This comic is about finding your voice, loosing it and finding it again.
[click on the image or here to read ‘Find Your Voice’]
ABOUT THE COMIC
This comic was 100% inspired by an image that settled in my head one day.
The image of someone walking around with a word balloon under his arm.
I’ve said it before, and I’ll say it again, word balloons are – as far as I am concerned one of the craziest things about comics. They developed from a kind of necessary evil into an integral part of comics.
If you want to know more about word balloons read my article, History of the word balloon here.
This – wordless – comic shows a young boy having trouble answering a (simple?) question his teacher asks. After school, alone in his room, her practices an ‘absolute answer to all questions’
It could be seen as a metaphor for the way we develop an attitude towards life in our younger years. As a response to all the questions life seems to throw at us.
More often than not it’s quite a black-and-white attitude.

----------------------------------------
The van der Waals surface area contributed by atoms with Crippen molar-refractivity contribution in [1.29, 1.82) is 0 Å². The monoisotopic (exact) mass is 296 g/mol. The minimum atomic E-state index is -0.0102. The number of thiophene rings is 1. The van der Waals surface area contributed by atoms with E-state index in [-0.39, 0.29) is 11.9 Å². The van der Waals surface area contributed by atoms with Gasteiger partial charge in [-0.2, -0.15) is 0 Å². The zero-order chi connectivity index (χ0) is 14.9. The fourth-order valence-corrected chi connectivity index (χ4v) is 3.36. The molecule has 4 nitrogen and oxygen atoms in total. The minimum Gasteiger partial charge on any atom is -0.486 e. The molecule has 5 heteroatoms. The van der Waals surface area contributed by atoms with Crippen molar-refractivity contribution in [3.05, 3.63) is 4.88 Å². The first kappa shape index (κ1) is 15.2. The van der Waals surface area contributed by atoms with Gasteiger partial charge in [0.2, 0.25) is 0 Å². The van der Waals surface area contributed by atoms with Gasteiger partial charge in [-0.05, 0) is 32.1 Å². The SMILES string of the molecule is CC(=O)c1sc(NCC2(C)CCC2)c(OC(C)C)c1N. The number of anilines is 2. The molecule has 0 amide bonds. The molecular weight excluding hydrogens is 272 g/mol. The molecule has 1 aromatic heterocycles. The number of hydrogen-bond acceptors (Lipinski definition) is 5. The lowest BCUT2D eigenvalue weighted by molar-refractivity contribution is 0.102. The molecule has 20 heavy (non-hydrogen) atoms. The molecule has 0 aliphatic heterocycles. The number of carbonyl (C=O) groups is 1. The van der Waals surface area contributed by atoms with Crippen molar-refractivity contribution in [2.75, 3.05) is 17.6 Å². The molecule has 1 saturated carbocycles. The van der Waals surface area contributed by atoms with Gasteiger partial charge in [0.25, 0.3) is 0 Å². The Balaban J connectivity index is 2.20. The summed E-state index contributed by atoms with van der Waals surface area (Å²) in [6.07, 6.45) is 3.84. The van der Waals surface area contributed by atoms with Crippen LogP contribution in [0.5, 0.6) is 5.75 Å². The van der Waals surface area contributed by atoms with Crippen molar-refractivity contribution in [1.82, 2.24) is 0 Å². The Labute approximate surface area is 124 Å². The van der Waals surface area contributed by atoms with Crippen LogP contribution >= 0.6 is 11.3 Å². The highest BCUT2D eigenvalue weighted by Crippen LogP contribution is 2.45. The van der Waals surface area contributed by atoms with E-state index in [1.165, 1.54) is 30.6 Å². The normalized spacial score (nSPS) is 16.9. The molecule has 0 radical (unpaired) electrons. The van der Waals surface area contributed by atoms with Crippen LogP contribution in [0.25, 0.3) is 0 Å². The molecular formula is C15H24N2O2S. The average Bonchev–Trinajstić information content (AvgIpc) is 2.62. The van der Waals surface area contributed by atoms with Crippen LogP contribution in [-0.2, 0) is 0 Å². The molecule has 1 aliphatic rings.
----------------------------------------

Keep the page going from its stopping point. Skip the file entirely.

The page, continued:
And most likely a bit blunt.
Hence the exclamation point.
And it suffices, most of the time.
Until someone poses a counter-question.
Like our main character experiences.
Such counter-question can have a big influence on our belief system and convictions about life. You used to have an answer for anything, but now they just don’t seem to fit anymore.
Just you and your wordballoon.
Some people complain that a lot of my comics lack optimism (which is true I guess) so for this one, I decided to give it a happy ending.
Because sometimes it is possible to develop a more nuanced attitude (I’ve seen it happen).
Often triggered by meeting someone that turns your views upside down.
In this case our main character meets a little girl that frees him of the knot in his throat.
This was actually one of my first comicsperiments I ever did.
The lack of words really forced me to focus on pose and body language.
For publication on my comicsperimenter site I revisited it and added some color.
It is always such a weir experience to revisit your old artwork.
Like stepping into a time machine and talking to your younger self.
MORE WORD BALLOON COMICS?
This is actually my third word-balloon-centric entry in the comic section.
If you want to check out more, you can read:
• Bubbles: about the way speech bubbles talk to each other.
• Argument: about the cruelty of compliments.
No doubt there’s more word-balloon-comicsperimenting to be done, but for now I think I’ll focus on something a bit less cohesive.
Like subject-to-subject transitions.
WHAT DID YOU THINK?
Did you enjoy the lack of text in this comicsperiment?
Or do you read textless comics all the time?
What did you think of Finding Your Voice?
Please let me know in the comment section below!